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a. All things or all of a group of things.
b. All relevant matters: told each other everything.
2. The most important fact or consideration: In business, timing is everything.
American Heritage® Dictionary of the English Language, Fifth Edition. Copyright © 2016 by Houghton Mifflin Harcourt Publishing Company. Published by Houghton Mifflin Harcourt Publishing Company. All rights reserved.


1. the entirety of a specified or implied class: she lost everything in the War.
2. a great deal, esp of something very important: she means everything to me.
Collins English Dictionary – Complete and Unabridged, 12th Edition 2014 © HarperCollins Publishers 1991, 1994, 1998, 2000, 2003, 2006, 2007, 2009, 2011, 2014


(ˈɛv riˌθɪŋ)

1. every single thing; every particular of an aggregate or total; all.
2. something extremely important: This news means everything to us.
Random House Kernerman Webster's College Dictionary, © 2010 K Dictionaries Ltd. Copyright 2005, 1997, 1991 by Random House, Inc. All rights reserved.


You use everything to refer to all the objects, actions, activities, or facts in a particular situation.

I don't agree with everything he says.
I will arrange everything.

After everything you use a singular form of a verb.

Usually everything is very informal.
Everything happens much more quickly.
Collins COBUILD English Usage © HarperCollins Publishers 1992, 2004, 2011, 2012
ThesaurusAntonymsRelated WordsSynonymsLegend:


pronoun all, the whole, the total, the lot, the sum, the whole lot, the aggregate, the entirety, each thing, the whole caboodle (informal), the whole kit and caboodle (informal) Everything in my life seems to be going wrong at the moment.
Related words
fear panphobia, pantophobia
Collins Thesaurus of the English Language – Complete and Unabridged 2nd Edition. 2002 © HarperCollins Publishers 1995, 2002


An amount or quantity from which nothing is left out or held back:
Informal: work (used in plural).
Idioms: everything but the kitchen sink, lock, stock, and barrel, the whole ball of wax.
The American Heritage® Roget's Thesaurus. Copyright © 2013, 2014 by Houghton Mifflin Harcourt Publishing Company. Published by Houghton Mifflin Harcourt Publishing Company. All rights reserved.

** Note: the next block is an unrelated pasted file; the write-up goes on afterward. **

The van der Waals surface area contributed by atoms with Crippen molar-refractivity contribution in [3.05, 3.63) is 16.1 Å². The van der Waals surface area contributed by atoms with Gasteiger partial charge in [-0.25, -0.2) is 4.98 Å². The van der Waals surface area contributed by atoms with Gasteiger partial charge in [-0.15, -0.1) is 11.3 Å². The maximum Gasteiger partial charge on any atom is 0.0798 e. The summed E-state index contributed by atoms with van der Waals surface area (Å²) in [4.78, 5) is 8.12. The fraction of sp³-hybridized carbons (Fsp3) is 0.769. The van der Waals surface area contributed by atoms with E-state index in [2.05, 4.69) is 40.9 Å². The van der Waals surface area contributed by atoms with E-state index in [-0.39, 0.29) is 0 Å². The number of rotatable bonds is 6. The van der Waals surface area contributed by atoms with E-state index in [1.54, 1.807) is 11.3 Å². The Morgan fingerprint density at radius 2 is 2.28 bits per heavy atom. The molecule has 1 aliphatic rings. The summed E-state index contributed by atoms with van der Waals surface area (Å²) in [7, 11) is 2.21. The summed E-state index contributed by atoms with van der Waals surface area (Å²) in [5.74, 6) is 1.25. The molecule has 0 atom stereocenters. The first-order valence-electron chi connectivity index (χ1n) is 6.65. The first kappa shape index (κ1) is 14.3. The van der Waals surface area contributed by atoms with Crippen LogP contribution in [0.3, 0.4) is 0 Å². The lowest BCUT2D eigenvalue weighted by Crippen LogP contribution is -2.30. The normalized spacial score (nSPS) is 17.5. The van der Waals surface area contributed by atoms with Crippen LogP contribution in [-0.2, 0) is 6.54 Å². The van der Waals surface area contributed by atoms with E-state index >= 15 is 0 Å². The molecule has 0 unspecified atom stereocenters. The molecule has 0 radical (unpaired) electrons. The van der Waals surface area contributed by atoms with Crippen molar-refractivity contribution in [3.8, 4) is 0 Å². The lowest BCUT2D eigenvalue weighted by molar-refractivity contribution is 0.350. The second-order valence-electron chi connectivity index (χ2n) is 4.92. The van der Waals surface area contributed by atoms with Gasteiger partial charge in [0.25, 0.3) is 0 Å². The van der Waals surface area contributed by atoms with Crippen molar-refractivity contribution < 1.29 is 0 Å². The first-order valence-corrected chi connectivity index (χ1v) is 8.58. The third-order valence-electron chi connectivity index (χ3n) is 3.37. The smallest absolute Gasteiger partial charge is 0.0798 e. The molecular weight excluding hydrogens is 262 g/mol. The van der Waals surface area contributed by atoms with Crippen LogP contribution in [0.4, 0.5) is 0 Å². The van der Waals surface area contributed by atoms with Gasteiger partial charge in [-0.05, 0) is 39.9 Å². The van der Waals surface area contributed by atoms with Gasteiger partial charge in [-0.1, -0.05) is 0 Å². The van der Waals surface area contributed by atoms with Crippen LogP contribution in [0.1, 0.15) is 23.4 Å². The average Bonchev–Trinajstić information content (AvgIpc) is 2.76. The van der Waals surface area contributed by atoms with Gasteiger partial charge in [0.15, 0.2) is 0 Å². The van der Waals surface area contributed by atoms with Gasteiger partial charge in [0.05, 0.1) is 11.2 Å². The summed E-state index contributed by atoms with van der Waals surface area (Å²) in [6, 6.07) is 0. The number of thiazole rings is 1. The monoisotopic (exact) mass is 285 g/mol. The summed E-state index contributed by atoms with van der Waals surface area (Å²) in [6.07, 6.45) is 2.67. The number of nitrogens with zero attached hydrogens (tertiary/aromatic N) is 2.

كُلُّ شَيْءكُل شَيءكلهكلهم
altaltingdet hele
सब कुछ
alltsérhvaî, allt
모두모든 것
altall tingallting
سب کچھ
mọi thứ


[ˈevrɪθɪŋ] PRONtodo
everything is readytodo está dispuesto
everything nice had been soldse había vendido todo lo bonito
he sold everythinglo vendió todo
everything you say is truees verdad todo lo que dices
time is everythingel tiempo lo es todo
money isn't everythingel dinero no lo es todo
he did everything possiblehizo todo lo posible
I've argued with him and everything, but he won't listenhe razonado y todo eso con él, pero no quiere escuchar
Collins Spanish Dictionary - Complete and Unabridged 8th Edition 2005 © William Collins Sons & Co. Ltd. 1971, 1988 © HarperCollins Publishers 1992, 1993, 1996, 1997, 2000, 2003, 2005


[ˈɛvriθɪŋ] prontout
Everything is ready → Tout est prêt.
You've thought of everything! → Tu as pensé à tout!
Have you remembered everything?
BUT Est-ce que tu n'as rien oublié?.
Money isn't everything
BUT L'argent ne fait pas le bonheur.
to do everything possible → faire tout son possible
He did everything possible → Il a fait tout son possible.
is everything OK? → tout va bien?
and everything → et tout
Collins English/French Electronic Resource. © HarperCollins Publishers 2005


nalles; everything possible/oldalles Mögliche/Alte; everything you havealles, was du hast; is everything all right?ist alles in Ordnung?; time is everythingZeit ist kostbar; money isn’t everythingGeld ist nicht alles; money is everything to himGeld bedeutet ihm alles ? mean3 a
Collins German Dictionary – Complete and Unabridged 7th Edition 2005. © William Collins Sons & Co. Ltd. 1980 © HarperCollins Publishers 1991, 1997, 1999, 2004, 2005, 2007


[ˈɛvrɪˌθɪŋ] prontutto, ogni cosa
everything is ready → è tutto pronto
everything you say is true → tutto ciò che dici è vero
this shop sells everything → questo negozio vende di tutto
he did everything possible → ha fatto tutto il possibile
Collins Italian Dictionary 1st Edition © HarperCollins Publishers 1995


(ˈevri) adjective